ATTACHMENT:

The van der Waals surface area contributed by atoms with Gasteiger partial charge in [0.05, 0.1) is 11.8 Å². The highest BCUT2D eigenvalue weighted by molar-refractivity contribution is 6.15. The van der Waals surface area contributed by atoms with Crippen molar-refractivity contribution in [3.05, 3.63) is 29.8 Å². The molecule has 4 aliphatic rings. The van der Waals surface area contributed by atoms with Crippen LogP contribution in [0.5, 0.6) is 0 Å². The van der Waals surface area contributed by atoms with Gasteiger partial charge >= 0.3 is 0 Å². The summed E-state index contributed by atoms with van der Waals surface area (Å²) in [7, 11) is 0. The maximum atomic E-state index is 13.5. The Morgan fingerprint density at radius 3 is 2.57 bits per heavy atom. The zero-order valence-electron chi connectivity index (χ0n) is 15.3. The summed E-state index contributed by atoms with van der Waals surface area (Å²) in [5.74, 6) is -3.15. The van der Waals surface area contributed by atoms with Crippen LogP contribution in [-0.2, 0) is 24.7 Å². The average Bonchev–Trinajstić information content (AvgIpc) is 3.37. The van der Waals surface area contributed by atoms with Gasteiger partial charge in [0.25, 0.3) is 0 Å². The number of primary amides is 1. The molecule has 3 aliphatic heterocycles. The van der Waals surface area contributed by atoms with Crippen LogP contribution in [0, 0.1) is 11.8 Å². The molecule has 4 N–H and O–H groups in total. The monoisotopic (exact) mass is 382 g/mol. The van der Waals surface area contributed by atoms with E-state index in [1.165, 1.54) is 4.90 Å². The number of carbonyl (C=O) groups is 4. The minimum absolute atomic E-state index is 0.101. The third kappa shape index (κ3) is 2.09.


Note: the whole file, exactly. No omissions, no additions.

The van der Waals surface area contributed by atoms with Gasteiger partial charge in [0.05, 0.1) is 11.8 Å². The highest BCUT2D eigenvalue weighted by molar-refractivity contribution is 6.15. The van der Waals surface area contributed by atoms with Crippen molar-refractivity contribution in [3.05, 3.63) is 29.8 Å². The molecule has 4 aliphatic rings. The van der Waals surface area contributed by atoms with Crippen LogP contribution in [0.5, 0.6) is 0 Å². The van der Waals surface area contributed by atoms with Gasteiger partial charge >= 0.3 is 0 Å². The summed E-state index contributed by atoms with van der Waals surface area (Å²) in [7, 11) is 0. The maximum atomic E-state index is 13.5. The Morgan fingerprint density at radius 3 is 2.57 bits per heavy atom. The zero-order valence-electron chi connectivity index (χ0n) is 15.3. The summed E-state index contributed by atoms with van der Waals surface area (Å²) in [5.74, 6) is -3.15. The van der Waals surface area contributed by atoms with Crippen LogP contribution in [-0.2, 0) is 24.7 Å². The average Bonchev–Trinajstić information content (AvgIpc) is 3.37. The van der Waals surface area contributed by atoms with Gasteiger partial charge in [0.25, 0.3) is 0 Å². The number of primary amides is 1. The molecule has 3 aliphatic heterocycles. The van der Waals surface area contributed by atoms with Crippen LogP contribution in [0, 0.1) is 11.8 Å². The molecule has 4 N–H and O–H groups in total. The monoisotopic (exact) mass is 382 g/mol. The van der Waals surface area contributed by atoms with E-state index in [1.165, 1.54) is 4.90 Å². The number of carbonyl (C=O) groups is 4. The minimum absolute atomic E-state index is 0.101. The third kappa shape index (κ3) is 2.09.